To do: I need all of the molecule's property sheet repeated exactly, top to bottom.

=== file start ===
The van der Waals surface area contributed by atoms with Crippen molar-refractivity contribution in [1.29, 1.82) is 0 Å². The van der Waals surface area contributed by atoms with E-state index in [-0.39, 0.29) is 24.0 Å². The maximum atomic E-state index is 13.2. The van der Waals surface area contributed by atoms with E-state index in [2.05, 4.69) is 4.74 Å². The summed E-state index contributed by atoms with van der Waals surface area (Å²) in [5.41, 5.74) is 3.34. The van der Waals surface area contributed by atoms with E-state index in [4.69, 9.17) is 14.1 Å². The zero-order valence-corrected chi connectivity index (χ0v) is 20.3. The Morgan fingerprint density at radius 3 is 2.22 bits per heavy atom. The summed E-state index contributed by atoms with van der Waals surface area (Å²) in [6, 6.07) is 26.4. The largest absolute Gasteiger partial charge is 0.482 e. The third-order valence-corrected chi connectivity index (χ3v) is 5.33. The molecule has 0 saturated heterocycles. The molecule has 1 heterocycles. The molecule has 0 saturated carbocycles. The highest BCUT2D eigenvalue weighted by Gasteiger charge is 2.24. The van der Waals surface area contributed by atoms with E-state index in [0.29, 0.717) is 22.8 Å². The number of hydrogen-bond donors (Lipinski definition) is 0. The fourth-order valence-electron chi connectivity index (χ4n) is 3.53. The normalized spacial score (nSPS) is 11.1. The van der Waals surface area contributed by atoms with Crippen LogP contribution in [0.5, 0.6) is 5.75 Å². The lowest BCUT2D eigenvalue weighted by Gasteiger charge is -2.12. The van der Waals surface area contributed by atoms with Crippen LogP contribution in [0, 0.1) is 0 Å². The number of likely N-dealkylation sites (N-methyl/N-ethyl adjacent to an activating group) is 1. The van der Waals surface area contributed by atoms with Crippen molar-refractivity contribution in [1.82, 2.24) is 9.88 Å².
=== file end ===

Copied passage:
The van der Waals surface area contributed by atoms with Crippen molar-refractivity contribution in [1.29, 1.82) is 0 Å². The van der Waals surface area contributed by atoms with E-state index in [-0.39, 0.29) is 24.0 Å². The maximum atomic E-state index is 13.2. The van der Waals surface area contributed by atoms with E-state index in [2.05, 4.69) is 4.74 Å². The summed E-state index contributed by atoms with van der Waals surface area (Å²) in [5.41, 5.74) is 3.34. The van der Waals surface area contributed by atoms with E-state index in [4.69, 9.17) is 14.1 Å². The zero-order valence-corrected chi connectivity index (χ0v) is 20.3. The Morgan fingerprint density at radius 3 is 2.22 bits per heavy atom. The summed E-state index contributed by atoms with van der Waals surface area (Å²) in [6, 6.07) is 26.4. The largest absolute Gasteiger partial charge is 0.482 e. The third-order valence-corrected chi connectivity index (χ3v) is 5.33. The molecule has 0 saturated heterocycles. The molecule has 1 heterocycles. The molecule has 0 saturated carbocycles. The highest BCUT2D eigenvalue weighted by Gasteiger charge is 2.24. The van der Waals surface area contributed by atoms with E-state index in [0.29, 0.717) is 22.8 Å². The number of hydrogen-bond donors (Lipinski definition) is 0. The fourth-order valence-electron chi connectivity index (χ4n) is 3.53. The normalized spacial score (nSPS) is 11.1. The van der Waals surface area contributed by atoms with Crippen LogP contribution in [0.5, 0.6) is 5.75 Å². The lowest BCUT2D eigenvalue weighted by Gasteiger charge is -2.12. The van der Waals surface area contributed by atoms with Crippen LogP contribution in [0, 0.1) is 0 Å². The number of likely N-dealkylation sites (N-methyl/N-ethyl adjacent to an activating group) is 1. The van der Waals surface area contributed by atoms with Crippen molar-refractivity contribution in [1.82, 2.24) is 9.88 Å².